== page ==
Difference between revisions of "Arduino Coding Guide"

From EG1003 Lab Manual
Jump to: navigation, search
Line 30: Line 30:
 
Conditional statements run code enclosed by their curly brackets when a condition is met.
 
Conditional statements run code enclosed by their curly brackets when a condition is met.
  
Insert picture
+
[[File:Arduino_Coding_Guide_2.png|700px|thumb|center|Figure 2: Conditional statements]]
  
 
=== Loops ===  
 
=== Loops ===  

Revision as of 17:13, 6 February 2020

Arduino Coding Guide

Arduino Programming

The Arduino programming language is based on C/C++, but it is designed to be simpler and easier to learn. The most intuitive way to think about programming is like building with LEGO blocks: certain rules must be followed and different building blocks can be used to build bigger parts.

General Syntax

  • Every line must either end with a semicolon ‘;’ unless it’s a conditional, loop, or function
  • Conditionals, loops, and functions are enclosed in curly braces {}
  • Comments start with a //
    • Comments are text that the program ignores
    • Used to label and explain code

Datatypes

Datatypes are the different kinds of data values that can be used, manipulated and stored using C++. The table below includes the most basic and widely used datatypes.

Operators

Operators perform operations on variables and constants. The results of these operations are usually stored in a variable. The table below includes common operators.

Constants and Variables

Constants and variables hold data according to their datatype. They need to be given a name so that they can be referred to later. Constants hold data that will NOT change while a program is running. Constants usually contain pin numbers or sensor threshold values. Variables contain data that WILL change while a program is running. Variables usually contain sensor values and other values that need to have mathematical operations done on them. Below is an example of how to create different constants and variables.

Figure 1: Constants & Variables

Conditional Statements

Conditional statements run code enclosed by their curly brackets when a condition is met.

Figure 2: Conditional statements

Loops

Loops run the code enclosed by their curly brackets a specific amount of times or until a condition is met. While-loop While-loops are used to perform a task until a condition is met For-loop For-loops are used when you want something to run a specific number of times. Although they seem complicated at first, the structure of most for-loops is the same. In the parentheses, the first part sets a variable (usually ‘i’ for ‘index’) to a value used to begin a count, the middle is the condition when the loop stops, and the third part is where you increment or decrement the counting variable.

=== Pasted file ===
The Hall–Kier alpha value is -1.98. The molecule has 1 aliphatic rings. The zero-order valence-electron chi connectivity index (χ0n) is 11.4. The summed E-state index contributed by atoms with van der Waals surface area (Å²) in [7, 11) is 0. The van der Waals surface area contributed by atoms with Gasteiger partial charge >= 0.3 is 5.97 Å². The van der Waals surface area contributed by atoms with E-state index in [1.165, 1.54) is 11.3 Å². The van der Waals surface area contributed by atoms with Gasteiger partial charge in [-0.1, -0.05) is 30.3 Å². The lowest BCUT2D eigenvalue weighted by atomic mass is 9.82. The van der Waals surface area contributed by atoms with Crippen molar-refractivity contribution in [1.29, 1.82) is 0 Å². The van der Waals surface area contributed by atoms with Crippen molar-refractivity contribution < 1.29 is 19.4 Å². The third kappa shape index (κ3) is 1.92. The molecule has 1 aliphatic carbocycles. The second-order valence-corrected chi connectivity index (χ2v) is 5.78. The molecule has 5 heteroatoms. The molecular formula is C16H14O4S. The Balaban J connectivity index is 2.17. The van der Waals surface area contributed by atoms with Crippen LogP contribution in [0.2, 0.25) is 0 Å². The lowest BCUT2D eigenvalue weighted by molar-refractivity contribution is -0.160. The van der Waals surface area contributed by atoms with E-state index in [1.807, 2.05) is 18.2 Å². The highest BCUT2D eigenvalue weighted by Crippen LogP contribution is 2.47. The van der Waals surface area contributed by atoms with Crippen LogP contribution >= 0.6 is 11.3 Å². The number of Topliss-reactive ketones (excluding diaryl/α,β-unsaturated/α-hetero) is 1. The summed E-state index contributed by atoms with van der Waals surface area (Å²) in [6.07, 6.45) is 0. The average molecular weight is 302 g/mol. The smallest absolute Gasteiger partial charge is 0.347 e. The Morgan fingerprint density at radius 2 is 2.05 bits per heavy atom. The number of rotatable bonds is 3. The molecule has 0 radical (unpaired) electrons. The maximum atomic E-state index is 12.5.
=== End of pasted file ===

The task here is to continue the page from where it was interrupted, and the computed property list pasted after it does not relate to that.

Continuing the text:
Insert Picture

Functions

Functions are predefined sections of code that can be called multiple times to perform a defined task. These are typically used when a programmer needs to perform the same task multiple times. Figure 4 shows the anatomy of a function.

Insert Picture

The header portion is the function declaration. This tells the code what the function will return (return type), what the name of the function is (function name), and any parameters needed.The return type can be any valid Arduino C data type. If the function will not return any values, the return type should be void. Parameters are optional when creating a function.

For example, the following function is called addOne. This function takes in an integer, and returns that integer value plus one.

Picture

An example use of this function is below. After calling the function addOne(4), the value of the integer number would be 5.

picture


Commonly Used Arduino Functions

These functions are included with Arduino C to be used with the Arduino board.

picture

Arduino Libraries

Arduino Libraries are commonly used for robot movement and can be helpful with various sensors. Libraries are files that are already written in order to provide your sketch with extra functionality through various functions.

To use an existing library in a sketch simply go to the Sketch menu, choose "Import Library", and pick from the libraries available. This will insert an #include statement at the top of the sketch for each header (.h) file in the library's folder. These statements make the public functions and constants defined by the library available to your sketch. They also signal the Arduino environment to link that library's code with your sketch when it is compiled or uploaded.

To install a third party library download the libraries zip file to the Arduino folder of your computer. Extract the library to its own folder. Arduino must be restarted in order to use the library.

Additional Resources

These are some third party resources and tutorials with additional information on working with Arduino: